Incremental Learning processes the data one element at a time against batch methods that work on the entire set of data at a time. It usually stores a small number of elements, such as a constant number, in contrast to batch methods that store all the data.
Why to use
It generates an explicit knowledge structure that describes the clustering in a way that can be visualized and reasoned about.
When to use
When not to use
When data is non-spherical.
Input data should be of text type and should not contain special characters and numbers.
Data divided into clusters
Statistical Methods used
Incremental Learning is located under rubitext () in Clustering, in the left task pane. Use the drag-and-drop method to use the algorithm in the canvas. Click the algorithm to view and select different properties for analysis. Refer to Properties of Incremental Learning.
Figure: Incremental Learning
The incremental learning algorithm uses new input data to train the model continuously and enrich its knowledge. It is used when the training data is available periodically, or the data size is beyond the system memory limit.
This algorithm processes the data, taking one element at a time. They store a small number of elements like a constant number.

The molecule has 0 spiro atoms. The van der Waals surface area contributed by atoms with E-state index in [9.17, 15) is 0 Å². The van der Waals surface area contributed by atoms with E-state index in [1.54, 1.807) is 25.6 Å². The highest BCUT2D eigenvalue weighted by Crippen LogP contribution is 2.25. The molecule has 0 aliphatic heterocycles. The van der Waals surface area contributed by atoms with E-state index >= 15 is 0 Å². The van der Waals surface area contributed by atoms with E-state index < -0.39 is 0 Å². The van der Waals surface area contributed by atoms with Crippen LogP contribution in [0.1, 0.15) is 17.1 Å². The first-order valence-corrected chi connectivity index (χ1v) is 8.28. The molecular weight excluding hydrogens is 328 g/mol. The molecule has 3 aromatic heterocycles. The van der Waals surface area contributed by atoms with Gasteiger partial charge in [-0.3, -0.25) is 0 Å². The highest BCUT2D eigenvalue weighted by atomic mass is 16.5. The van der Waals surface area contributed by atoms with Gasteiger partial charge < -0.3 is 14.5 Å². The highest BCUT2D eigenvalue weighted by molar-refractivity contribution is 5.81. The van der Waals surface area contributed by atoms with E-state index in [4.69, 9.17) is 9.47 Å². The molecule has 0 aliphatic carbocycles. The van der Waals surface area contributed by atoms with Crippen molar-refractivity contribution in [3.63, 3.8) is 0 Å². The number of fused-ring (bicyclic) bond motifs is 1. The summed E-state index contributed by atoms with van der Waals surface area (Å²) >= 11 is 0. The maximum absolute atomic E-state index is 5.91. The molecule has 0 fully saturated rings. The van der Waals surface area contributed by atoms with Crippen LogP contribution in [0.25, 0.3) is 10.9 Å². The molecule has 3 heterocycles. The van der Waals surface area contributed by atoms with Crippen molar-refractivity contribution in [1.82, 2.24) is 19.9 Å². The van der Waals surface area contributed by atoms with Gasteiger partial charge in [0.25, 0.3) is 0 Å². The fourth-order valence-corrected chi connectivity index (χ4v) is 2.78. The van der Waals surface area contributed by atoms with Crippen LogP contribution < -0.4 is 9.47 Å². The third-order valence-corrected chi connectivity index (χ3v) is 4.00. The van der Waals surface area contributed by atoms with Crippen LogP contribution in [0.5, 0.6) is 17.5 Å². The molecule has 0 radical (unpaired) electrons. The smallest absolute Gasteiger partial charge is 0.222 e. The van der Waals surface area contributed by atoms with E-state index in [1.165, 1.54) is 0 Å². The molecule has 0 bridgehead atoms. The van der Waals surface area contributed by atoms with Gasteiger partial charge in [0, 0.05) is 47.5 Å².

It is one of the best algorithms in terms of execution time, space, number of I/O operations, and accuracy.
Properties of Incremental Learning
The available properties of Incremental Learning are as shown in the figure given below.
Figure: Properties of Incremental Learning
The table given below describes the different fields present on the properties of Incremental Learning.
Table: Description of Fields present on the Properties of Incremental Learning
It is the name of the task selected on the workbook canvas.
You can click the text field to edit or modify the name of the task as required.
It allows you to select Independent variables.
Number of Clusters
It allows you to enter the number of clusters you want to create.
The default value is 3.
The default value is 0.5.
It allows you to enter the number of child nodes that can be created at each node.
The default value is 50.
Example of Incremental Learning
Consider a dataset of Musical Instruments review. A snippet of input data is shown in the figure given below.
Figure: Input Data Snippet
After using the Incremental Learning, the following results are displayed.
Figure: Output of Incremental Learning
As seen in the above figure, the data is divided into three clusters. A pie chart of the clusters, each cluster's size, and the Silhouette Score are displayed.